R.D. Burman. Though he trained under Ustad Ali Akbar Khan and later worked with his father, the film composer S.D. Burman, R.D. Burman was a product of the swinging '60s and his music reflected it, bringing a swinging rock 'n' roll spirit into Hindi films.

S.D. Burman. A very successful composer and father of composer R.D. Burman, S.D. Burman started out as a singer in Calcutta in the 1930s.

Anu Malik. A controversial figure and one of India's top film composers, Malik is also a judge on Indian Idol.

Salil Chowdhury. Chowdhury was a prodigiously talented Bengali composer who successfully made the leap to Bollywood in the 1950s. His ethics and his compositions remained deeply rooted in his experiences as a Bengali growing up under the often-oppressive British colonial rule.

Shankar Jaikishan. One of the great composing duos who rarely composed together in actuality Shankar Jaikishan set the standard for Indian film music in the 1950s and '60s and won awards well into the 1970s. The American film Darjeeling Limited used a good deal of their music.

The New Guard

Kavita Krishnamurthy. Krishnamurthy sang her first film song in 1971 (a duet with Lata Mangeshkar) but struggled to find fame until 1985's chart-busting "Tumse Milkar Na Jaane Kyon" (from Pyar Jhukta Nahin). R.D. Burman took a risk and made her the only female vocalist for the 1994 film 1942 - A Love Story and it paid off, winning them both multiple awards.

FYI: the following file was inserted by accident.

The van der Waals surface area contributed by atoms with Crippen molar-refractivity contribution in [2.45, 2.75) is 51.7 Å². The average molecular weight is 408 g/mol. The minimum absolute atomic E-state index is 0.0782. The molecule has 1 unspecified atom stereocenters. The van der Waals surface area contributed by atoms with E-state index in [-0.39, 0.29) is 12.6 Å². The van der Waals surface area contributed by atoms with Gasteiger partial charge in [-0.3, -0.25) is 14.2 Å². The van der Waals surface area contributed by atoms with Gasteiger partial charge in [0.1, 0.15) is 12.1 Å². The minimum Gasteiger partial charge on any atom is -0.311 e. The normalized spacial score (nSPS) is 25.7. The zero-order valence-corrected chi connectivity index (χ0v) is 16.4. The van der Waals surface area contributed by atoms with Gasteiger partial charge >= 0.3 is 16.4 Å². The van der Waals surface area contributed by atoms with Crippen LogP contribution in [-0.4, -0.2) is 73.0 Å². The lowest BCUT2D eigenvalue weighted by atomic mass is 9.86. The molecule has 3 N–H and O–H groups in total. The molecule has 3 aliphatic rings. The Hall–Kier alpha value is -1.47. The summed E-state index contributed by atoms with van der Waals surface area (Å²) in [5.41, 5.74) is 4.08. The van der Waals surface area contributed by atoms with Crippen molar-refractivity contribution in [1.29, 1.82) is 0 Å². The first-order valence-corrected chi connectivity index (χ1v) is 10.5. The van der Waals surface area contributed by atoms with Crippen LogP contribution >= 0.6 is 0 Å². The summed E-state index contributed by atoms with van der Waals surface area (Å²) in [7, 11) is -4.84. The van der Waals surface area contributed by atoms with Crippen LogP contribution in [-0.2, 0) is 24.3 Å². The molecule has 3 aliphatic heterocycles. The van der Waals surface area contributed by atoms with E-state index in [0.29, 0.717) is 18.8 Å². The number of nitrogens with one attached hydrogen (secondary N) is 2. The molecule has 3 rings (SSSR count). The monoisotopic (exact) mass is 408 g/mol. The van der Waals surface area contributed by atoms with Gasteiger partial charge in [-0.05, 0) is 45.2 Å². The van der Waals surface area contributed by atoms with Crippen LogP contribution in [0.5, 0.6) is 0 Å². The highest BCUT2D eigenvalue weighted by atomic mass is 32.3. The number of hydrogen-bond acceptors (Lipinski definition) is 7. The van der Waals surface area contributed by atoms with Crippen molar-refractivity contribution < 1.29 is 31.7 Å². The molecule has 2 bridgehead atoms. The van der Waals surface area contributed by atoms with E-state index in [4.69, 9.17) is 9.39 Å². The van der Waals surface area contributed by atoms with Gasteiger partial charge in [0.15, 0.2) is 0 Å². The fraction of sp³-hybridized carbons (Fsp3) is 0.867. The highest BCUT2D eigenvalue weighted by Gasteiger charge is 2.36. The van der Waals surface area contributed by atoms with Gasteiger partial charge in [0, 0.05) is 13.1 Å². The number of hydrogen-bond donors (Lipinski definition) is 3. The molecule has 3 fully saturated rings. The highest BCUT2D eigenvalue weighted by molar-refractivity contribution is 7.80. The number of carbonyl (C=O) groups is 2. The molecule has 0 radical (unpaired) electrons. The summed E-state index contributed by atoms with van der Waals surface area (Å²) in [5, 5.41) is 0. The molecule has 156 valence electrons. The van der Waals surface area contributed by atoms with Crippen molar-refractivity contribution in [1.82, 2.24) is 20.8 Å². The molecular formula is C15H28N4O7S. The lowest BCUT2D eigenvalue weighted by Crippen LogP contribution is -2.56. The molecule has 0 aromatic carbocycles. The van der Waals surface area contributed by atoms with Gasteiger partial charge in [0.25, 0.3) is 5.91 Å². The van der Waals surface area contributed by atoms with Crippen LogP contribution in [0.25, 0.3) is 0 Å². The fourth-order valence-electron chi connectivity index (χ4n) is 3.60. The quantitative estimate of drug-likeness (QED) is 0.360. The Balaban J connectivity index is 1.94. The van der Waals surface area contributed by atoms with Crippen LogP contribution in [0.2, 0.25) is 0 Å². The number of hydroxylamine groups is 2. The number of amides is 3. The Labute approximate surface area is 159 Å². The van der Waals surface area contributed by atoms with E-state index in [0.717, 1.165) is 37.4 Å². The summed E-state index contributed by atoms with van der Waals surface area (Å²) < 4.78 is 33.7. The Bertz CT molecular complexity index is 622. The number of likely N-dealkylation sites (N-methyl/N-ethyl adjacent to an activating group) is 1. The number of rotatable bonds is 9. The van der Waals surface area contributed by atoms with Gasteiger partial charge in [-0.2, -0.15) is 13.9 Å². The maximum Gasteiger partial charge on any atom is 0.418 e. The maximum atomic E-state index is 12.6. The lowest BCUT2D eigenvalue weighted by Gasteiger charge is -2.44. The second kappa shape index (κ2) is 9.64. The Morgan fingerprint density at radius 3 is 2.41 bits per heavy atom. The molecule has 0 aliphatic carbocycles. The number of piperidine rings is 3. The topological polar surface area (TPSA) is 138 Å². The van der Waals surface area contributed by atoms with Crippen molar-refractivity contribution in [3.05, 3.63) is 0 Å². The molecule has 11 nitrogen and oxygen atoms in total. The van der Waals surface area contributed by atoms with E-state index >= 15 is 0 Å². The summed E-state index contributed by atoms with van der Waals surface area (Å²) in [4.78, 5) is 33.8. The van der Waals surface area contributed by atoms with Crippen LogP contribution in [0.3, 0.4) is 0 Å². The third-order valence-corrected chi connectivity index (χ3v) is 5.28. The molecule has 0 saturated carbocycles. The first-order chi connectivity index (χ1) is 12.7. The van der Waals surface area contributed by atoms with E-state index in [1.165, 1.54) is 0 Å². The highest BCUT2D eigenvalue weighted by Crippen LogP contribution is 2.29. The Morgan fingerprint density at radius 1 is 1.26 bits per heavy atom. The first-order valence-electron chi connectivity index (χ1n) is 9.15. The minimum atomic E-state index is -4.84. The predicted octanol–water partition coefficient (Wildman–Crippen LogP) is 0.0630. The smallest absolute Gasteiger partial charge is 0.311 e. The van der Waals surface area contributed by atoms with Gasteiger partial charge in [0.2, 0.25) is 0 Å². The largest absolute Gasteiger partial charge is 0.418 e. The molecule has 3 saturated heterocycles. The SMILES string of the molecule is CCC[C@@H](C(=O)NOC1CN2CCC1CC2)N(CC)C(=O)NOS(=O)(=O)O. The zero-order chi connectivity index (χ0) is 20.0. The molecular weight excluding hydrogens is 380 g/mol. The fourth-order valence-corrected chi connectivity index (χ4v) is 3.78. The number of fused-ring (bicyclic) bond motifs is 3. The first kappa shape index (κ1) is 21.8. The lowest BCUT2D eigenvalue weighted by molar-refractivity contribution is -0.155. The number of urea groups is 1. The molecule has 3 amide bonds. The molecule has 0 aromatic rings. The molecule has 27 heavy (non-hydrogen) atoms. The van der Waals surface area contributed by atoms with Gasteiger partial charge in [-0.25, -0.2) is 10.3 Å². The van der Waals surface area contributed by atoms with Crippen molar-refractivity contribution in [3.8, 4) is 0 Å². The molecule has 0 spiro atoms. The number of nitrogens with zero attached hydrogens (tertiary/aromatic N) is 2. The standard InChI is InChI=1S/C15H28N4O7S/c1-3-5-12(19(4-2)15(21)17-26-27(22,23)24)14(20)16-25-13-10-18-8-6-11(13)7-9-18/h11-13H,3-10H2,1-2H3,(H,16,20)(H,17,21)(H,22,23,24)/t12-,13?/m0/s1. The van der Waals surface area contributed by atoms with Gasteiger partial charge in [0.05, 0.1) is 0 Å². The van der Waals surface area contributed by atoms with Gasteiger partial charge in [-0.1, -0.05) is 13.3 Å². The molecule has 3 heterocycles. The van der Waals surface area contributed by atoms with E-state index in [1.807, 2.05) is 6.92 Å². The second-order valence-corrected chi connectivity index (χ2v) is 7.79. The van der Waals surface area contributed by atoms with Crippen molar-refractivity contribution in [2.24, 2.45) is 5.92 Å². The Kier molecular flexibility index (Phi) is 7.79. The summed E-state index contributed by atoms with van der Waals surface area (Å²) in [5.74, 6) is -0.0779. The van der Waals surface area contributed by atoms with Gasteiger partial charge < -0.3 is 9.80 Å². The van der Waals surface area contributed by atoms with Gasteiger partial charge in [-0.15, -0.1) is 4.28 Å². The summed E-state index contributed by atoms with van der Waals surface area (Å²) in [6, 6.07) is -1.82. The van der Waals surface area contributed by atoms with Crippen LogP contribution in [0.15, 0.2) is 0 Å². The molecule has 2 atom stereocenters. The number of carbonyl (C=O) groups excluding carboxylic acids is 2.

Sukhwinder Singh. An unassuming man with a torrential voice, Singh is acclaimed in India for work including A.R. Rahman's award-winning soundtrack to the 1998 film Dil Se. He's also known internationally for performing songs on Deepa Mehta's 1947 Earth and singing "Jai Ho" on the Slumdog soundtrack.

Alka Yagnik. This multiple Filmfare (Bollywood's Oscars) award-winner took up the throne from Lata Mangeshkar and Asha Bohsle as they were starting to wind down in the 1980s, becoming one of India's leading playback singers.

Kumar Sanu. Kumar Sanu's voice dominated 1990s Bollywood, which is no surprise considering his numerous comparisons to Kishore Kumar.

K K. Born Krishnakumar Kunnath, K K got his start singing advertising jingles before becoming one of contemporary Bollywood's leading singers.

Alisha Chinai. One of India's top next-generation playback singers, Alisha Chinai also has a career as a pop recording artist.

Lucky Ali. This popster-turned-playback-singer (who thought about being an actor and is rumored to be a composer) is a bit of a Bollywood bad boy who won every award in 2000 for the song "Na Tum Jaano Na" from Kaho Na Pyar Hai.

Udit Narayan. One of the premier voices of new Bollywood, Narayan began his musical career singing folk music in Nepal. His Bollywood career took off with the award-winning "Papa Kehte" from 1988's Qayamat Se Qayamat Tak.

Shreya Ghoshal. The astonishingly young Shreya Goshal is an up-and-coming talent who's enjoyed success for her singing in 2002's Devdas and 2003's Jism. She's also sung in Tamil, Telegu and Bengali films, and has even been known to compose on occasion.

Shaan. This cutie is a Filmfare award-winning playback singer and a TV host.

Atif Aslam. This Pakistani pop singer also has a healthy Bollywood playback career.

Sunidhi Chauhan. Credited with over 2000 songs (including three Filmfare award-winners), this leading contemporary singer has also sung in Marathi, Tamil, Telugu, Kannada, Bengali, Assamese and Gujarati films.